The court also argued that a gun owner might want to purchase a particular firearm that will do more damage “when fired into a crowd,” and that “[a] 10-day cooling-off period would serve to discourage such conduct and would impose no serious burden on the core Second Amendment right of defense of the home identified in Heller.” The court did not provide a single example of this ever happening, and it ignored that most mass-shootings are meticulously planned for weeks, months, or even years in advance. Nor did the court sense the irony in concluding that keeping a better suited firearm from an offensive shooter substantially furthered the government’s interests, but keeping a better suited firearm from a defensive shooter “would impose no serious burden” on the plaintiffs’ interests.
Second, the court failed to consider less burdensome alternatives. As recently as 2014, the Supreme Court reaffirmed that in the First Amendment context, under intermediate scrutiny “the government must demonstrate that alternative measures that burden substantially less speech would fail to achieve the government's interests, not simply that the chosen route is easier.” In the Second Amendment context, Justice Breyer followed this approach in his Heller dissent, where he applied an intermediate scrutiny-like balancing test, which required him to consider “reasonable, but less restrictive, alternatives.”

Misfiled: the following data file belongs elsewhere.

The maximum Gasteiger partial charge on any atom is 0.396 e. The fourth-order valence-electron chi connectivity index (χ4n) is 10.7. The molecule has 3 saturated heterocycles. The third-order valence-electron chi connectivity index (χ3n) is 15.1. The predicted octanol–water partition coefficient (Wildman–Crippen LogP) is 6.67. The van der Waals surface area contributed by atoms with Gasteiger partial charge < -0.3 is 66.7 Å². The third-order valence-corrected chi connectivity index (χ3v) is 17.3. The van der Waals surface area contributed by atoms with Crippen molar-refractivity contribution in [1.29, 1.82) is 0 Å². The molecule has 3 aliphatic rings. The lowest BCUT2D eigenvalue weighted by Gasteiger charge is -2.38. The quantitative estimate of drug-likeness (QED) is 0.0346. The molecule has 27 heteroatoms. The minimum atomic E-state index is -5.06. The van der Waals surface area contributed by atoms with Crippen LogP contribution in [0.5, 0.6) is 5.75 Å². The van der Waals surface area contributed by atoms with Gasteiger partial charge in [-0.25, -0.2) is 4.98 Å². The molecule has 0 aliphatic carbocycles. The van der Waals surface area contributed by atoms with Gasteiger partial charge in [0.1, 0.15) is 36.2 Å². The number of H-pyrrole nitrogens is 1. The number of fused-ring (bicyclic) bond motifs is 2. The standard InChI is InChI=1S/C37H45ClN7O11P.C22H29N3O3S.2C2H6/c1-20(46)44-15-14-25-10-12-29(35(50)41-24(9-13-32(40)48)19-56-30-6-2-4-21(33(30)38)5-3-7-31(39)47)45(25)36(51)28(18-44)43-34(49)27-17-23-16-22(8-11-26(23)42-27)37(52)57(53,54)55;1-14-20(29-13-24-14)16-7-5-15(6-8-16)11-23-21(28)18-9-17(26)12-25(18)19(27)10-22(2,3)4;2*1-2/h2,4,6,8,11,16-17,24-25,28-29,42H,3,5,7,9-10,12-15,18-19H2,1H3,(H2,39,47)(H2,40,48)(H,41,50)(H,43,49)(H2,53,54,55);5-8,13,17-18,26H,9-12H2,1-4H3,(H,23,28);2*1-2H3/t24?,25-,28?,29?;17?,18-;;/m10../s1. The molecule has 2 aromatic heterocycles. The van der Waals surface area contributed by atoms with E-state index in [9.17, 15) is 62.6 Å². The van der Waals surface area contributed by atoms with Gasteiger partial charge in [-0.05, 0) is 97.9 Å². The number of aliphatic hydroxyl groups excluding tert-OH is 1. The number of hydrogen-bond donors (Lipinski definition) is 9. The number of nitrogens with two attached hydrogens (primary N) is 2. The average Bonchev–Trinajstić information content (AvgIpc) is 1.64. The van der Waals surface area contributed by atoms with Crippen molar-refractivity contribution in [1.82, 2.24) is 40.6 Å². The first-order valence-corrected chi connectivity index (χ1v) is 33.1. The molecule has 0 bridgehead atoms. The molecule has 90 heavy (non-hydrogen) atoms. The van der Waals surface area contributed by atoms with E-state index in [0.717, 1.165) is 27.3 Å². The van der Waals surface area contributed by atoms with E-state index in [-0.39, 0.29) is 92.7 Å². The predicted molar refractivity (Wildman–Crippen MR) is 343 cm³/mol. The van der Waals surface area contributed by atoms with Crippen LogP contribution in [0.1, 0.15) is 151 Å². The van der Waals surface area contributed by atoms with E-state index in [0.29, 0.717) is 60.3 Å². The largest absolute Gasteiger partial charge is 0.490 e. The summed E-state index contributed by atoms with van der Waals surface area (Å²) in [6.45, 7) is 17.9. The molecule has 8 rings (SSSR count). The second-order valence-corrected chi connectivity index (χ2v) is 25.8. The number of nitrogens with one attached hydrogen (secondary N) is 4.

Some Circuits have faithfully considered less burdensome alternatives in Second Amendment cases, including the Seventh, Ninth, Tenth, and D.C. Circuits; but many have abdicated that duty. While a Ninth Circuit panel considered a less burdensome alternative in Jackson v. City & Cty. of San Francisco, the Silvester panel did not.
Perhaps because less burdensome alternatives to the law existed. Since the legislature was clearly concerned about establishing a cooling-off period for handgun sales, a less burdensome alternative would be a waiting period that applied only to handguns and not long guns. Further, the most significant study the court relied on to uphold the law “confirmed that firearm purchasers face the greatest risk of suicide immediately after purchase, but the risk declines after one week.” Thus, the evidence showed that a one-week waiting period is less burdensome yet equally effective as a 10-day waiting period. More on point, a shorter waiting period for firearm owners would be less burdensome, and no evidence cited by the court proved that it would be any less effective (and despite the court’s reliance on “common sense” it makes no sense to suggest that someone intent on committing suicide would wait 10-days for his new handgun when he already owns a shotgun).
Since Heller, lower courts have consistently chipped away at intermediate scrutiny, weakening it to whatever extent necessary to uphold the specific gun regulation currently before the court. As Kopel concluded in his aforementioned article, “[b]y repeatedly claiming that weak intermediate scrutiny is genuine intermediate scrutiny, courts … are planting precedents that future courts could use to impose weak intermediate scrutiny throughout the Constitution. Thus, lower court evisceration of intermediate scrutiny . . . creates a threat well beyond the infringement of Second Amendment rights.”